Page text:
That’s the stumper of a question I get from friends and especially quality-starved film fans at the video store this time of year, when the Oscar DVDs have all come and gone and superheroes threaten to colonize every available space in the new release section.
Well, I’ll tell you what’s good: Monsieur Lazhar is good. Really good. Philippe Falardeau’s gentle, perceptive drama takes viewers by the hand, not the throat, leading them through volatile emotional territory with assurance, compassion and lucid, steady-eyed calm. Deceptively simple and straightforward, Monsieur Lazhar resembles a clear, clean glass of water: transparent, utterly devoid of gratuitous flavorings or frou-frou, and all the more bracing and essential for it.
Among the many gifts that arrive by way of Monsieur Lazhar is an introduction to Fellag, a well-known actor in Algeria who is making his North American breakout cinematic performance here. Like Demian Bichir in A Better Life last year, the 61-year-old Fellag arrives with the revelatory exhilaration that more often greets a young newcomer. Here, he plays the title character, a teacher in Montreal who signs on as a substitute at a middle school after the sudden departure of a beloved teacher.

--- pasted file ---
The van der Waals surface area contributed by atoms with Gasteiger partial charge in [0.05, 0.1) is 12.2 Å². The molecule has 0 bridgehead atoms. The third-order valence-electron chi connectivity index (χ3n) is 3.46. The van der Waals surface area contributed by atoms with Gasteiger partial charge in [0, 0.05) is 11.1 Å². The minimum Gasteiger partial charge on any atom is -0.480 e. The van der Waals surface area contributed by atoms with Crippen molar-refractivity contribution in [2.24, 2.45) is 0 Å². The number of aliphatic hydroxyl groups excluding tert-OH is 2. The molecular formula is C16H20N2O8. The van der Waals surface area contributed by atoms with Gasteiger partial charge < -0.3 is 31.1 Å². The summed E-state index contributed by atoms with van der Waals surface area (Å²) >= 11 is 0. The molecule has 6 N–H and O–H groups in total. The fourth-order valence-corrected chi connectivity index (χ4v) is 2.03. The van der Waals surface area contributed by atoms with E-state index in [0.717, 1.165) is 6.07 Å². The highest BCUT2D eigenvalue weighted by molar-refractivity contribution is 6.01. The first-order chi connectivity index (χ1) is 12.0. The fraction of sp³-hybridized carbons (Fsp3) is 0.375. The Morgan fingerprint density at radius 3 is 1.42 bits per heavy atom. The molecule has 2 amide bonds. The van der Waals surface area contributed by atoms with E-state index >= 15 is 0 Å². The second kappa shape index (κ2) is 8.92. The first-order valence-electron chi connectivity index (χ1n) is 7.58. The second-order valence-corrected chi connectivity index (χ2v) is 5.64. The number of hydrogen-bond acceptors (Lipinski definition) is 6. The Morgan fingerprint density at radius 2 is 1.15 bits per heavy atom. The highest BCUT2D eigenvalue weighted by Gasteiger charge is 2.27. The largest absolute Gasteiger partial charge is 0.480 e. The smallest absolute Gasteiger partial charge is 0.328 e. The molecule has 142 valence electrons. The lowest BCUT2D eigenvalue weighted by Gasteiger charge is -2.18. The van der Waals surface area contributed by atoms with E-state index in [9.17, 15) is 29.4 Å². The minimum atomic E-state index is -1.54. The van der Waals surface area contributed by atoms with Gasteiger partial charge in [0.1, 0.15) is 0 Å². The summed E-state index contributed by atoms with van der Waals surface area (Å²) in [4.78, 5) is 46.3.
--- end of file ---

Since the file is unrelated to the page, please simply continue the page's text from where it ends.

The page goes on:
Monsieur Lazhar chronicles events in the classroom throughout the year, as Lazhar tries to help his students cope with feelings of abandonment and loss, while balancing educational policy that requires teachers to relate to children at a physical and emotional distance (or, as one character puts it, "like hazardous waste"). As the details of Lazhar’s own life come into focus, his journey and that of his charges begin to dovetail in mournful, deeply meaningful ways: In essence, Monsieur Lazhar is a study in boundaries, at their most impregnable and porous.
Falardeau has done an astonishing job (or had astonishingly good luck) in finding child actors to portray the alternately wise and immature kids in Lazhar’s class: Sophie Nelisse and Emilien Neron stand out as Alice and Simon, whose shared, highly charged experience of their original teacher’s absence threatens to upend their friendship and invests their relationship with Lazhar with particularly high stakes.
Fellag is known mostly as a comedian in Algeria, and he subtly mines the understated but rich veins of humor that run through Monsieur Lazhar, especially in his encounters with neurotic bourgeois parents, not to mention the wonderfully quirky, mercurial kids themselves.
But for the most part, this is a sad, elegiac film that’s not only willing to take on thorny issues of violence, justice, ethics and how adults keep faith with children, but has the courage not to lie about them.
Like that glass of cool water, Monsieur Lazhar achieves its own sort of crystalline perfection — in simply telling the truth, and telling the truth simply.